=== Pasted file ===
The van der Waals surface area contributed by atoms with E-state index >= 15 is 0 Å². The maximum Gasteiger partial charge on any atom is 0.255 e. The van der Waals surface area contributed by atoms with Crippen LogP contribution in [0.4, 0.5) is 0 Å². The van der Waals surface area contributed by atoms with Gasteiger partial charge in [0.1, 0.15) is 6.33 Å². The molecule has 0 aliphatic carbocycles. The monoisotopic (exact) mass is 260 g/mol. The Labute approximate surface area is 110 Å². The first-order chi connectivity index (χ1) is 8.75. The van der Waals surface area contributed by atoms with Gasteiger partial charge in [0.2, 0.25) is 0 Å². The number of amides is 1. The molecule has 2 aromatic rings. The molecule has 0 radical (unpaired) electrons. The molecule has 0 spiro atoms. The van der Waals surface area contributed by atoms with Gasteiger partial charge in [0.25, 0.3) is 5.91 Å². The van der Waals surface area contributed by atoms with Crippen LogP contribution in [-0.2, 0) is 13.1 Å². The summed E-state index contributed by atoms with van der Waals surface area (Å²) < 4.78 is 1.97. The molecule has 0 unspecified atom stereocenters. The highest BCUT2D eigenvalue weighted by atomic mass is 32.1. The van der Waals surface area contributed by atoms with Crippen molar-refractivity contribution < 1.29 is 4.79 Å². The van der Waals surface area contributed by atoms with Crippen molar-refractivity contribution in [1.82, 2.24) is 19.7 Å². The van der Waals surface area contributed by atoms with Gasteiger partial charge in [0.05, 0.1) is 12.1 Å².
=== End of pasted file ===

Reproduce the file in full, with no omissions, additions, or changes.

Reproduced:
The van der Waals surface area contributed by atoms with E-state index >= 15 is 0 Å². The maximum Gasteiger partial charge on any atom is 0.255 e. The van der Waals surface area contributed by atoms with Crippen LogP contribution in [0.4, 0.5) is 0 Å². The van der Waals surface area contributed by atoms with Gasteiger partial charge in [0.1, 0.15) is 6.33 Å². The molecule has 0 aliphatic carbocycles. The monoisotopic (exact) mass is 260 g/mol. The Labute approximate surface area is 110 Å². The first-order chi connectivity index (χ1) is 8.75. The van der Waals surface area contributed by atoms with Gasteiger partial charge in [0.2, 0.25) is 0 Å². The number of amides is 1. The molecule has 2 aromatic rings. The molecule has 0 radical (unpaired) electrons. The molecule has 0 spiro atoms. The van der Waals surface area contributed by atoms with Gasteiger partial charge in [0.25, 0.3) is 5.91 Å². The van der Waals surface area contributed by atoms with Crippen LogP contribution in [-0.2, 0) is 13.1 Å². The summed E-state index contributed by atoms with van der Waals surface area (Å²) < 4.78 is 1.97. The molecule has 0 unspecified atom stereocenters. The highest BCUT2D eigenvalue weighted by atomic mass is 32.1. The van der Waals surface area contributed by atoms with Crippen molar-refractivity contribution < 1.29 is 4.79 Å². The van der Waals surface area contributed by atoms with Crippen molar-refractivity contribution in [1.82, 2.24) is 19.7 Å². The van der Waals surface area contributed by atoms with Gasteiger partial charge in [0.05, 0.1) is 12.1 Å².